TRANSCRIPT OF THE OCT. 23, 2014 TALK, MIDTOWN CONCERTS, Chapel at St. Bartholomew's, NYC

My name is Nancy Kito and we are Ensemble Leonarda.  We welcome you to this afternoon's concert, which is entitled:  "Shall We Dance?:  The Evolution of the Baroque Dance Suite".  It is our exploration of how it evolved from the concrete dance to the more abstract instrumental dance suite.

Before Netflix, Hulu, and cable TV, what did one do for entertainment?  You would go to the opera and hear the singers, and see the dances in the ballet sequences between the arias.  Or, you would go to someone's country house for the weekend, dontcha know.  During the daytime, you would go out hunting, or promenade in the gardens, and at night there would be dancing.  You would either be on the floor dancing, or, you would be on the side TALKING about the people who were dancing (think Mrs. Bennett in Pride and Prejudice).  Knowing how to dance and more importantly, how to dance well, was a good skill to have, and people paid a lot of money to have dance instructors come to the house to teach them the latest dances.

If you look at the illustrations in the program, that first drawing is not a pencil sketch of the gardens at the palace of Versailles.  That is actually taken from a dance instruction manual published in 1725, and those feathery things that you see are the actual dance steps, the patterns of your feet.  Kind of like those dancing footprints that you see embedded in concrete sidewalks in some cities in America.  I'm told that there was also notation for the position of the hands, which was just as important as the position of the feet.  There were a lot of these manuals published back then, and it's wonderful that they have survived, because we can know today how they actually danced these dances.

We look at ourselves as musical archaeologists, WHAT they did back then, HOW they did things back then, WHY they did things back then, all of that informs our interpretation when we play the music of "back then" TODAY.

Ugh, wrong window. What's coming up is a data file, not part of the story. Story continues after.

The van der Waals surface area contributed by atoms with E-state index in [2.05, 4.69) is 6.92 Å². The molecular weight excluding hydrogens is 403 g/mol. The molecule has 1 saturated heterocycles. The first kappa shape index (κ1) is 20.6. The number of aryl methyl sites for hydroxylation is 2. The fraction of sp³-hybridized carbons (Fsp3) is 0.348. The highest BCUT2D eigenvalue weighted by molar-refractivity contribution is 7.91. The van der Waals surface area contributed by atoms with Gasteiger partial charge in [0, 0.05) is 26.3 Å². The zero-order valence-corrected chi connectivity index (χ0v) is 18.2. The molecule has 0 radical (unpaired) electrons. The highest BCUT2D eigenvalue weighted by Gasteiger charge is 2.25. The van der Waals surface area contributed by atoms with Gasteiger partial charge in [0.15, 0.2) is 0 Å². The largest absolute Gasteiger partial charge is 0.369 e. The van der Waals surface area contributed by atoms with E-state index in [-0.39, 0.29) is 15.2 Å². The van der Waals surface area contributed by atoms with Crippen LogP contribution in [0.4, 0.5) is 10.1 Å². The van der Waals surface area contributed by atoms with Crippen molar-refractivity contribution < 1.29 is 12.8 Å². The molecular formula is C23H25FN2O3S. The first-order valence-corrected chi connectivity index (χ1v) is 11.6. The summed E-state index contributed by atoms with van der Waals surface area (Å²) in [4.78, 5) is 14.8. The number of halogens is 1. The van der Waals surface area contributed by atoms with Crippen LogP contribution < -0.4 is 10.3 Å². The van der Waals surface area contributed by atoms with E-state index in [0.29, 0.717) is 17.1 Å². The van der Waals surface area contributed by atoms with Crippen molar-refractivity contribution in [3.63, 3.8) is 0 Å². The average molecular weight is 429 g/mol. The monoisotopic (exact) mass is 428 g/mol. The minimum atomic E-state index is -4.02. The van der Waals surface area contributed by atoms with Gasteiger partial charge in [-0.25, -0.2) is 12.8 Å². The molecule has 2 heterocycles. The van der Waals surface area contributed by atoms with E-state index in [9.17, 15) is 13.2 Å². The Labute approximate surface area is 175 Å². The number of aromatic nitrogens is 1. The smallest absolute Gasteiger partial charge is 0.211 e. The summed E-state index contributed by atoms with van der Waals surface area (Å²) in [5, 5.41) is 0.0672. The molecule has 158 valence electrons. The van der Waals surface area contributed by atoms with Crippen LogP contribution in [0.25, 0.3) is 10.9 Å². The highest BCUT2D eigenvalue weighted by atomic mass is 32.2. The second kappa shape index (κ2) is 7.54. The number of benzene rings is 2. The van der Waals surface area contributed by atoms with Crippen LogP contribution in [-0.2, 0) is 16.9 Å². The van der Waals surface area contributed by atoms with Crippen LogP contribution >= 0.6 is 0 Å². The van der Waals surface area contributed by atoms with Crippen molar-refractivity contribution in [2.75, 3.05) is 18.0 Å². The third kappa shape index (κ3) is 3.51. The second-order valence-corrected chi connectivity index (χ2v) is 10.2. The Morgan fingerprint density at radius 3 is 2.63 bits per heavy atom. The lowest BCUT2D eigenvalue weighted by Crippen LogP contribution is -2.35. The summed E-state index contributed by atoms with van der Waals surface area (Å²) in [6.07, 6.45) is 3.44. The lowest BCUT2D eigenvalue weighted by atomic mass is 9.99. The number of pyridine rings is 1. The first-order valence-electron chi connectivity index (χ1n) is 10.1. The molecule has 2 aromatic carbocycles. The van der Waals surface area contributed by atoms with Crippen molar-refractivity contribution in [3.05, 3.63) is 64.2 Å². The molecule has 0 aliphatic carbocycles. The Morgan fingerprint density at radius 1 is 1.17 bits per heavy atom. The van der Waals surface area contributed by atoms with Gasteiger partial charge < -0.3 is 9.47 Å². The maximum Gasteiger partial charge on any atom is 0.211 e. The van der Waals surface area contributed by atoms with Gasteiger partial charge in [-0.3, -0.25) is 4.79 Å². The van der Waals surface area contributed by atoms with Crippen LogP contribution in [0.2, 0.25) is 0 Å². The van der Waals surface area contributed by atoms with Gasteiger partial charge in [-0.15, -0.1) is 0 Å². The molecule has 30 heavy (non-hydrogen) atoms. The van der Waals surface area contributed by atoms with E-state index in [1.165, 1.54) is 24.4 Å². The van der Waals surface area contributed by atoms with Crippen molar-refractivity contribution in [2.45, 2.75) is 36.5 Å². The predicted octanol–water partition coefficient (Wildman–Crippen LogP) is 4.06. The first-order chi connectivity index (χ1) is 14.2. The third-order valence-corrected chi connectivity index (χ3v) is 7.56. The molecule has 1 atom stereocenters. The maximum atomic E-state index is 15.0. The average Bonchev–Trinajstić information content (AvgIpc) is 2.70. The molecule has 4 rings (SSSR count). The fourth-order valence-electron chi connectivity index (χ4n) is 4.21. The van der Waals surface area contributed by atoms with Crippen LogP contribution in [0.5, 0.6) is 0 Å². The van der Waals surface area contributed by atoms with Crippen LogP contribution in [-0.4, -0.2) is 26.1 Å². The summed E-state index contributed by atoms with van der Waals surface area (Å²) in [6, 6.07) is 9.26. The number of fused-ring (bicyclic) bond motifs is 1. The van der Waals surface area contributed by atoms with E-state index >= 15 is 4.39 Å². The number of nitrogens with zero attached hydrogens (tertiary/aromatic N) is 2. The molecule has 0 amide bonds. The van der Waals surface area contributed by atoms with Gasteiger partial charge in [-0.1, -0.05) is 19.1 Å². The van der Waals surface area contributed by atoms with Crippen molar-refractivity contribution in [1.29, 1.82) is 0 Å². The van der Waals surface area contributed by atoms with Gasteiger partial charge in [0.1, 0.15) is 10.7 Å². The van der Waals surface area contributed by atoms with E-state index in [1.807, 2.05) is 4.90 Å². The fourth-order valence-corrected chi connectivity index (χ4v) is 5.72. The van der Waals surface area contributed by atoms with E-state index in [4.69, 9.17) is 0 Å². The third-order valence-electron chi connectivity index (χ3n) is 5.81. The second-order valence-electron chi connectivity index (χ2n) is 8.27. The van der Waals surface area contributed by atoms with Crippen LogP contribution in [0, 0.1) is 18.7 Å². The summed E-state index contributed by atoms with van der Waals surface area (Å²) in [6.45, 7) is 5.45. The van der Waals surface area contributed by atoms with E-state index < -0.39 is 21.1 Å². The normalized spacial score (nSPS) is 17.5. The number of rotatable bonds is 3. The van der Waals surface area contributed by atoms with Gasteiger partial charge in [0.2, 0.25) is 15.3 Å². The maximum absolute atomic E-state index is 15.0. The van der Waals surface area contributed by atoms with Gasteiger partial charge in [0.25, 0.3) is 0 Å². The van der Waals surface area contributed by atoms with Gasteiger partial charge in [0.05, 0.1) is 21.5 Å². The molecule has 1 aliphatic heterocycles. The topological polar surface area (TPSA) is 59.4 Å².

Getting back to the subject of dancing, in order to dance, you needed music.  Musicians would play these gigs, and they started collecting music for these various dances.  They would eventually try grouping these collections by key.  Eventually, these collections of dance music became known as suites, hence the name dance suites.  

By the time you get to J.S. Bach, the instrumental dance suite has become codified, it's a set form.  There are 4 dances in the dance suite.  Usually (typically) the dance suite consists of the following:  Allemande, Courante, Sarabande, and Gigue.  Now, the composer Francois Couperin was not the only one trying to synthesize national styles.  Each of these dances comes to us from a different country.

ALLEMANDE is the French word for German (gee, I wonder where this dance comes from?!).  The Allemande is from Germany, it is a moderate tempo dance, in 4/4 time (that is to say, 4 beats to a measure).  COURANTE is French, and it comes from the verb "to run".  The Courante has a quick tempo, and has 3 beats per measure.  The SARABANDE, ah, now that's an interesting one.  The Sarabande starts off in Spain, but there, it's a quick tempo dance and is rather provocative and suggestive.  The moves are so suggestive that at one point, this dance is banned.  The Sarabande wends its way from Spain to France and by the time it reaches France, the tempo has slowed down and it has lost its suggestiveness, it becomes the slow, stately, and majestic dance that we know today.  GIGUE is the French pronunciation of the word JIG, which comes from England.

These are the 4 pillars of the dance suite.  As time goes on, new dances are invented and come into fashion, so that the composers are interchanging, exchanging, and adding to the dance suites, dances such as the Minuet, the Gavotte, etc.